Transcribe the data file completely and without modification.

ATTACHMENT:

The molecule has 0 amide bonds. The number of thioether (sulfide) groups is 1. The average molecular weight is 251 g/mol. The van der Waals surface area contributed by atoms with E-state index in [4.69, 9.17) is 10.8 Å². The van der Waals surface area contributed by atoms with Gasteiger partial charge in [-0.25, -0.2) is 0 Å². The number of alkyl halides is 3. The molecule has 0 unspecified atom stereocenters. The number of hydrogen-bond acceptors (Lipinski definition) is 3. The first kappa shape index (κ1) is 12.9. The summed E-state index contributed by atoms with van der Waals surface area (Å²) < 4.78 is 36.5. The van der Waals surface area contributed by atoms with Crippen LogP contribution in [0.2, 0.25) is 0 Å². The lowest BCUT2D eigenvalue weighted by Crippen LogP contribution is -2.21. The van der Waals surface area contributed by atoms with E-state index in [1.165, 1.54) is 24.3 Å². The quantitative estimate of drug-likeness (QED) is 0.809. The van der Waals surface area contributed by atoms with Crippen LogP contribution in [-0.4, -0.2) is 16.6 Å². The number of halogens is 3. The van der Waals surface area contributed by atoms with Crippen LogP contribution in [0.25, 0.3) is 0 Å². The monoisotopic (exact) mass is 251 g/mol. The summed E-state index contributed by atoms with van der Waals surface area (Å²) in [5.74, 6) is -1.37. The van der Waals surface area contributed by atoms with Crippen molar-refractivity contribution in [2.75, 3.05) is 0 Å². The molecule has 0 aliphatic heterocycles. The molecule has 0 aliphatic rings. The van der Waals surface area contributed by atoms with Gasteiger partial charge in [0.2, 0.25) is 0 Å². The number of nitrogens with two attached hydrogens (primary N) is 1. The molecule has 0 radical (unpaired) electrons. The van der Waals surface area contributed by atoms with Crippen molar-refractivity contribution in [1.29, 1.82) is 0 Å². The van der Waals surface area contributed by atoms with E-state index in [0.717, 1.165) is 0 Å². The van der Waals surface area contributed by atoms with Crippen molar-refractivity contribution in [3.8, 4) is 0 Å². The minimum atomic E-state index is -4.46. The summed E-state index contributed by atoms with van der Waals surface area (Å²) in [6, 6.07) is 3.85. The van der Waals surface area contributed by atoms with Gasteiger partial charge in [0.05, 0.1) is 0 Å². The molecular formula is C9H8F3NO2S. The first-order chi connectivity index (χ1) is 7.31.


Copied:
The molecule has 0 amide bonds. The number of thioether (sulfide) groups is 1. The average molecular weight is 251 g/mol. The van der Waals surface area contributed by atoms with E-state index in [4.69, 9.17) is 10.8 Å². The van der Waals surface area contributed by atoms with Gasteiger partial charge in [-0.25, -0.2) is 0 Å². The number of alkyl halides is 3. The molecule has 0 unspecified atom stereocenters. The number of hydrogen-bond acceptors (Lipinski definition) is 3. The first kappa shape index (κ1) is 12.9. The summed E-state index contributed by atoms with van der Waals surface area (Å²) < 4.78 is 36.5. The van der Waals surface area contributed by atoms with Crippen LogP contribution in [0.2, 0.25) is 0 Å². The lowest BCUT2D eigenvalue weighted by Crippen LogP contribution is -2.21. The van der Waals surface area contributed by atoms with E-state index in [1.165, 1.54) is 24.3 Å². The quantitative estimate of drug-likeness (QED) is 0.809. The van der Waals surface area contributed by atoms with Crippen LogP contribution in [-0.4, -0.2) is 16.6 Å². The number of halogens is 3. The van der Waals surface area contributed by atoms with Crippen LogP contribution in [0.25, 0.3) is 0 Å². The monoisotopic (exact) mass is 251 g/mol. The summed E-state index contributed by atoms with van der Waals surface area (Å²) in [5.74, 6) is -1.37. The van der Waals surface area contributed by atoms with Crippen molar-refractivity contribution in [2.75, 3.05) is 0 Å². The molecule has 0 aliphatic heterocycles. The molecule has 0 aliphatic rings. The van der Waals surface area contributed by atoms with Gasteiger partial charge in [0.2, 0.25) is 0 Å². The number of nitrogens with two attached hydrogens (primary N) is 1. The molecule has 0 radical (unpaired) electrons. The van der Waals surface area contributed by atoms with Crippen molar-refractivity contribution in [1.29, 1.82) is 0 Å². The van der Waals surface area contributed by atoms with E-state index in [0.717, 1.165) is 0 Å². The van der Waals surface area contributed by atoms with Crippen molar-refractivity contribution in [3.8, 4) is 0 Å². The minimum atomic E-state index is -4.46. The summed E-state index contributed by atoms with van der Waals surface area (Å²) in [6, 6.07) is 3.85. The van der Waals surface area contributed by atoms with Gasteiger partial charge in [0.05, 0.1) is 0 Å². The molecular formula is C9H8F3NO2S. The first-order chi connectivity index (χ1) is 7.31.